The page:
The lower dose weekly treatment allows her to maintain many of the most important aspects of her life: climbing, being in the mountains, playing with friends and spending time with her daughter, Carly.

“The day of, and after the chemo,” she says, “I feels like a limp tulip.” But then she regains her strength and continues on. “I do something everyday” she says, which is her way of not only keeping her body strong, but maintaining the things that have the most powerful healing aspects in her life: the mountains. Right now she is training for a trip to the French Alps—an hour of cycling, a yoga class, a long trek or a day of ice climbing is the norm. “I have this belief that our bodies are wise and will heal over time,” says Margaret. “…and I decided my body was going to work with chemo.”

Margaret notes misinformation and fear around chemo. “There are great anti-nausea meds, and you can maintain a high-functioning life,” she says. “I’m proud of what my body can do. Never underestimate it; your body is a miracle.”

Since getting into the mountains is such a huge piece of her healing, this was essential. And staying in shape to do so is a top priority. When she decided this, she said there was a bit of a switch. “I switched from feeling like I was surviving to feeling like I am thriving,” says Margaret.  “Life threw me a trunkful of lemons and I’m making the most flavorful, tasty, quenching lemonade of it, I can’t stop it’s so good.”

Margaret’s perennial optimism is contagious and overflowing. The message became less about a diagnosis and more about learning to love and appreciate the people and things in her life. There are sad days, yes, but there are no bad days. “Cancer is a word, not a sentence,” says Margaret.

Rather than battling, she accepts a certain co-habitation for the time being. “I don’t like this metaphor of fighting and winning and losing…I came to understand that it’s acceptance,” says Margaret.  “It’s getting up in the morning and meditating and saying, ‘what is the adventure today.’ I’m not surviving, I’m thriving.”

Words of Advice:

Take note:

When she was first diagnosed, Margaret’s appointment was 20 minutes long, but she missed the last 18 minutes that followed after the words, ‘ovarian cancer’. “So I started recording every appointment,” says Margaret. She takes her iPhone and records every conversation, so she can refer back and research more when needed.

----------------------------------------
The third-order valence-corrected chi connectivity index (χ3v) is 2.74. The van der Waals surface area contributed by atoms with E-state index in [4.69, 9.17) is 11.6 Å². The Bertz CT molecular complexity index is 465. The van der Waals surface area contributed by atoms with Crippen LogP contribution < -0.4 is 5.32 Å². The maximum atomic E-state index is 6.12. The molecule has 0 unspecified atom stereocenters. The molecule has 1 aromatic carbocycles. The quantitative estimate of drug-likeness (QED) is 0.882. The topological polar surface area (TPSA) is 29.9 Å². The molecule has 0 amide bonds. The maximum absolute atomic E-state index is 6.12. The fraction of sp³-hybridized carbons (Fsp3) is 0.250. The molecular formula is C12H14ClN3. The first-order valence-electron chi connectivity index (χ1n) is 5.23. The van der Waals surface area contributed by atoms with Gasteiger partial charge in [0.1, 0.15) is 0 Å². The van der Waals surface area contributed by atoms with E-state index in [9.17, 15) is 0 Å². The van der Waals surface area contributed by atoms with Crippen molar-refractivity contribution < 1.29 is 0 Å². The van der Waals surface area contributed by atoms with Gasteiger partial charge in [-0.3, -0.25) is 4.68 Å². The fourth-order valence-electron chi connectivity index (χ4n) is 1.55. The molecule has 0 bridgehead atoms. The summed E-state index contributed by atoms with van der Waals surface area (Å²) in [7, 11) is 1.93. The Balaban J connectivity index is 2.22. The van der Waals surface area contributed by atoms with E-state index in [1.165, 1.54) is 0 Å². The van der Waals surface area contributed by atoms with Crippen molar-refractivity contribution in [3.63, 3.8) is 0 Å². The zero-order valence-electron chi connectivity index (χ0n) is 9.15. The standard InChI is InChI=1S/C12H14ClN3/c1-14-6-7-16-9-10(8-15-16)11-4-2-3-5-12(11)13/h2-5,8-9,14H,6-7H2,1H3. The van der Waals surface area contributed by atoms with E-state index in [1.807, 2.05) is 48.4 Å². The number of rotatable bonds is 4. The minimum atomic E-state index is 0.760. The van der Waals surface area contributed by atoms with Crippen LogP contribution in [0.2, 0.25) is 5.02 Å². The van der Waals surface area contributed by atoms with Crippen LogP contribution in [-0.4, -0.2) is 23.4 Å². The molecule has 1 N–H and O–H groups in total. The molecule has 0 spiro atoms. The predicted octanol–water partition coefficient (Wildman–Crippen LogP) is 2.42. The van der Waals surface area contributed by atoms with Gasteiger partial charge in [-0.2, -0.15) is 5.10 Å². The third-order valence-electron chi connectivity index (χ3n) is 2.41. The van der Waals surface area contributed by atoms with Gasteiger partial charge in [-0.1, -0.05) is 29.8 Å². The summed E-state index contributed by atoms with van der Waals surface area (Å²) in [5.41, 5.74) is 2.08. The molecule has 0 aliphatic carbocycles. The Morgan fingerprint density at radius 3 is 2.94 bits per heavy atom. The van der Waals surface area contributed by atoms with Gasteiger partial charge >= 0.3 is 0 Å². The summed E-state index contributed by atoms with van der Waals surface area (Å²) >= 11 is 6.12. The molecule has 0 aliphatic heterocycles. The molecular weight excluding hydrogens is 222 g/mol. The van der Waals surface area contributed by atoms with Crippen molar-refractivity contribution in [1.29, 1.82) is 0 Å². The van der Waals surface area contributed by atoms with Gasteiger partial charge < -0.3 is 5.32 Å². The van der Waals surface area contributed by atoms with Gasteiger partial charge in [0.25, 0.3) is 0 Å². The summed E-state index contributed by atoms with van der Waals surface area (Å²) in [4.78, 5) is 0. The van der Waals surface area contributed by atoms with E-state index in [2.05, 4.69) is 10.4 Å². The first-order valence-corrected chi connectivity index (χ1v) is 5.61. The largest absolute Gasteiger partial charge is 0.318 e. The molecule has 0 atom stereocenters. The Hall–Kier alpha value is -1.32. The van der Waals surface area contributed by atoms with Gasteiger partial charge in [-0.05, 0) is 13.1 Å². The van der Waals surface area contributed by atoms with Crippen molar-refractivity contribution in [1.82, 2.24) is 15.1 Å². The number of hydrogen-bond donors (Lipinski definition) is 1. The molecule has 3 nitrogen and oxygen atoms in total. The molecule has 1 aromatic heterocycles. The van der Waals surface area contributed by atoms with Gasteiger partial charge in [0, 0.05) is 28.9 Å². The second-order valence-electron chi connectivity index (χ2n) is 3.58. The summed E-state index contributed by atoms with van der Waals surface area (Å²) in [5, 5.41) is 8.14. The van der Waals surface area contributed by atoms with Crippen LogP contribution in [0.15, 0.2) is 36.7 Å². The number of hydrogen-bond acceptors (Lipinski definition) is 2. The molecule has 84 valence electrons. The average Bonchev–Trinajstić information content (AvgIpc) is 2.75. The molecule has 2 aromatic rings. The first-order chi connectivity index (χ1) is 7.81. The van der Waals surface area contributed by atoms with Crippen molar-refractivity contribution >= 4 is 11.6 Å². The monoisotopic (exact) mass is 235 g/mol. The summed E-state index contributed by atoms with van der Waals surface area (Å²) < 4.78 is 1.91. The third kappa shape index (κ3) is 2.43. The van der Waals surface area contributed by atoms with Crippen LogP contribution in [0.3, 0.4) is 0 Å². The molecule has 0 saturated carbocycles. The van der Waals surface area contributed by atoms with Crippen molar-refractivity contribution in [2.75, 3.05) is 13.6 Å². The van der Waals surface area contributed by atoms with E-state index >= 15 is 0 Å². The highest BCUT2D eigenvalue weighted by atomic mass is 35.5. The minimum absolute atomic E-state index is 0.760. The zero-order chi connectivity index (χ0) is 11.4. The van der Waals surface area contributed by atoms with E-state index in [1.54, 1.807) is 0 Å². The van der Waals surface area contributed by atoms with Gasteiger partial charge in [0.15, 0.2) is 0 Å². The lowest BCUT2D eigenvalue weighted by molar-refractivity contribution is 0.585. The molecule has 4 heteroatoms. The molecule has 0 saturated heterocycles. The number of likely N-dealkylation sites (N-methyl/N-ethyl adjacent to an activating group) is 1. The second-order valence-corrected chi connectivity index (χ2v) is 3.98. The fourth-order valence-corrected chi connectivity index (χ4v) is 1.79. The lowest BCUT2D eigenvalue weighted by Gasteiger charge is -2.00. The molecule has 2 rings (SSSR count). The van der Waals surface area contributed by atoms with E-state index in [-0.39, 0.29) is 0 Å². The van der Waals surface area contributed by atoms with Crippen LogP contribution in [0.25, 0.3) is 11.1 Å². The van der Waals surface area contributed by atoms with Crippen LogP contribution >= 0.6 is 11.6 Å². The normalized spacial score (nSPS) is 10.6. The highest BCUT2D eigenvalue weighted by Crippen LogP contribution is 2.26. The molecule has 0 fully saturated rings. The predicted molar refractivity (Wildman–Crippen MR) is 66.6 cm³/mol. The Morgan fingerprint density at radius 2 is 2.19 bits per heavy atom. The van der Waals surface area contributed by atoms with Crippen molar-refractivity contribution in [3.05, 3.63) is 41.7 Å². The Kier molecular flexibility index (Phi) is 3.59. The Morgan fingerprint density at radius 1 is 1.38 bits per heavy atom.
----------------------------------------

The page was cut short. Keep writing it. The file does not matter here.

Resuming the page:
Be your own advocate:

“A lot of women don’t have a voice,” says Margaret, “some are emotionally paralyzed or don’t have the confidence. I could see how easy it is to become passive and simply journey along with the medical team.”

Margaret takes advantage of her position to spread her story at Ovarian Cancer Canada Conferences and to medical students. She believes talking about, and sharing real-life stories is what leaves a lasting impact on people, much like the story of Donna left a lasting impact on her.


Talk incessantly. Talk about signs and symptoms. Challenge yourself and especially your doctors. Do your own research and ask questions. Ask for second opinions. Be part of your own treatment team. Last, inspire others. “Storytelling has such power,” says Margaret. “ I remember two ladies talking about their stories at that 2013 Climb4Life. That’s what I remember. If they had just been talking about facts and stats, my eyes would have glazed over.”

On gratitude:

“I think if I hadn’t been diagnosed with ovarian cancer, that I would never have spent this much time in the mountains and stopped to really appreciate people in my life. People like Vaune. Without her story of Donna I would not be here; I have so much gratitude that the Universe decided we needed to be friends…Like my daughter: Vaune is my guardian angel.”